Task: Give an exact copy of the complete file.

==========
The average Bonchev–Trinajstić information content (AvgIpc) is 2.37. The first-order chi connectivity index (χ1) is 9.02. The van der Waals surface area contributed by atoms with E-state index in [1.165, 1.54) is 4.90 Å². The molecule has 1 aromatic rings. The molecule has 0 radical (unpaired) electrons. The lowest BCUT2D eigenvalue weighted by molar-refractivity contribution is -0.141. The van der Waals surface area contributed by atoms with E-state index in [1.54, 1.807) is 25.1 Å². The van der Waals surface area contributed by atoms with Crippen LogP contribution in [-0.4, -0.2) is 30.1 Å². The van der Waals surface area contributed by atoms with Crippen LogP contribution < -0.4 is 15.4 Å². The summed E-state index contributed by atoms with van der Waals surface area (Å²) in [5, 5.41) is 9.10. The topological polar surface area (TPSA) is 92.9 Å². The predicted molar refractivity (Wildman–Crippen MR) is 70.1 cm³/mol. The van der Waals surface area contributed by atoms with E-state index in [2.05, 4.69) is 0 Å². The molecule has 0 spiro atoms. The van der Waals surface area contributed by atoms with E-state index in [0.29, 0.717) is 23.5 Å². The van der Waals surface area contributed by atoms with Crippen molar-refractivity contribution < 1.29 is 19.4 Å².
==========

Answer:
The average Bonchev–Trinajstić information content (AvgIpc) is 2.37. The first-order chi connectivity index (χ1) is 9.02. The van der Waals surface area contributed by atoms with E-state index in [1.165, 1.54) is 4.90 Å². The molecule has 1 aromatic rings. The molecule has 0 radical (unpaired) electrons. The lowest BCUT2D eigenvalue weighted by molar-refractivity contribution is -0.141. The van der Waals surface area contributed by atoms with E-state index in [1.54, 1.807) is 25.1 Å². The van der Waals surface area contributed by atoms with Crippen LogP contribution in [-0.4, -0.2) is 30.1 Å². The van der Waals surface area contributed by atoms with Crippen LogP contribution < -0.4 is 15.4 Å². The summed E-state index contributed by atoms with van der Waals surface area (Å²) in [5, 5.41) is 9.10. The topological polar surface area (TPSA) is 92.9 Å². The predicted molar refractivity (Wildman–Crippen MR) is 70.1 cm³/mol. The van der Waals surface area contributed by atoms with E-state index in [2.05, 4.69) is 0 Å². The molecule has 0 spiro atoms. The van der Waals surface area contributed by atoms with E-state index in [0.29, 0.717) is 23.5 Å². The van der Waals surface area contributed by atoms with Crippen molar-refractivity contribution < 1.29 is 19.4 Å².